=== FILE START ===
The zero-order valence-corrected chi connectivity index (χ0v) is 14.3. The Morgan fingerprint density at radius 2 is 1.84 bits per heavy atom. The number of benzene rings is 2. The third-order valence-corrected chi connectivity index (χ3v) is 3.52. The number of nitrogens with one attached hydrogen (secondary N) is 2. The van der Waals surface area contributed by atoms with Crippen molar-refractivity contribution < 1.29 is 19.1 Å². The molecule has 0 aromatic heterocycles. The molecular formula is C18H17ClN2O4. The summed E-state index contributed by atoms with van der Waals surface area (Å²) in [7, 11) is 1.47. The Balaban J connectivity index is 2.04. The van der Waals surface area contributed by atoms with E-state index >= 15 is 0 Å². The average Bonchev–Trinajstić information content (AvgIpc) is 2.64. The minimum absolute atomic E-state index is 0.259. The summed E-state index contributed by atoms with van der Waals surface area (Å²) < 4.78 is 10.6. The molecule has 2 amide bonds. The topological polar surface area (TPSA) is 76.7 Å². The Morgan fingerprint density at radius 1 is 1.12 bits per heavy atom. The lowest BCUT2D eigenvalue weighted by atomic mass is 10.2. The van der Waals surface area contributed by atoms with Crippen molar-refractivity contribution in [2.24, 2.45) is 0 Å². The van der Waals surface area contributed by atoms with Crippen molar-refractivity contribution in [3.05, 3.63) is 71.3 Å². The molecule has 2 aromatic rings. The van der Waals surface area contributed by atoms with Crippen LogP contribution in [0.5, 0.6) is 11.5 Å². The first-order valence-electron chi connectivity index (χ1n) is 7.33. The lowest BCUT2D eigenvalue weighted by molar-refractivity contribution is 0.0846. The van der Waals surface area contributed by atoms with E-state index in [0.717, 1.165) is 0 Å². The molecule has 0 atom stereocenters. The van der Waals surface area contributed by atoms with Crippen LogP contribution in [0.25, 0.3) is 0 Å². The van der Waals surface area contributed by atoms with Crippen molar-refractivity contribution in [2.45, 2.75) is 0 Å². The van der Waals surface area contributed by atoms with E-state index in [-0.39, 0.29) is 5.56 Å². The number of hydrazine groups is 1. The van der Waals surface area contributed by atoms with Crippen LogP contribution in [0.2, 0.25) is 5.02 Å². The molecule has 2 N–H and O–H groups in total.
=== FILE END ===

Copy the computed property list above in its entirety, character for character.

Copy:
The zero-order valence-corrected chi connectivity index (χ0v) is 14.3. The Morgan fingerprint density at radius 2 is 1.84 bits per heavy atom. The number of benzene rings is 2. The third-order valence-corrected chi connectivity index (χ3v) is 3.52. The number of nitrogens with one attached hydrogen (secondary N) is 2. The van der Waals surface area contributed by atoms with Crippen molar-refractivity contribution < 1.29 is 19.1 Å². The molecule has 0 aromatic heterocycles. The molecular formula is C18H17ClN2O4. The summed E-state index contributed by atoms with van der Waals surface area (Å²) in [7, 11) is 1.47. The Balaban J connectivity index is 2.04. The van der Waals surface area contributed by atoms with E-state index >= 15 is 0 Å². The average Bonchev–Trinajstić information content (AvgIpc) is 2.64. The minimum absolute atomic E-state index is 0.259. The summed E-state index contributed by atoms with van der Waals surface area (Å²) < 4.78 is 10.6. The molecule has 2 amide bonds. The topological polar surface area (TPSA) is 76.7 Å². The Morgan fingerprint density at radius 1 is 1.12 bits per heavy atom. The lowest BCUT2D eigenvalue weighted by atomic mass is 10.2. The van der Waals surface area contributed by atoms with Crippen molar-refractivity contribution in [2.24, 2.45) is 0 Å². The van der Waals surface area contributed by atoms with Crippen molar-refractivity contribution in [3.05, 3.63) is 71.3 Å². The molecule has 2 aromatic rings. The van der Waals surface area contributed by atoms with Crippen LogP contribution in [0.5, 0.6) is 11.5 Å². The first-order valence-electron chi connectivity index (χ1n) is 7.33. The lowest BCUT2D eigenvalue weighted by molar-refractivity contribution is 0.0846. The van der Waals surface area contributed by atoms with E-state index in [0.717, 1.165) is 0 Å². The molecule has 0 atom stereocenters. The van der Waals surface area contributed by atoms with Crippen LogP contribution in [0.25, 0.3) is 0 Å². The van der Waals surface area contributed by atoms with Crippen molar-refractivity contribution in [2.45, 2.75) is 0 Å². The van der Waals surface area contributed by atoms with E-state index in [-0.39, 0.29) is 5.56 Å². The number of hydrazine groups is 1. The van der Waals surface area contributed by atoms with Crippen LogP contribution in [0.2, 0.25) is 5.02 Å². The molecule has 2 N–H and O–H groups in total.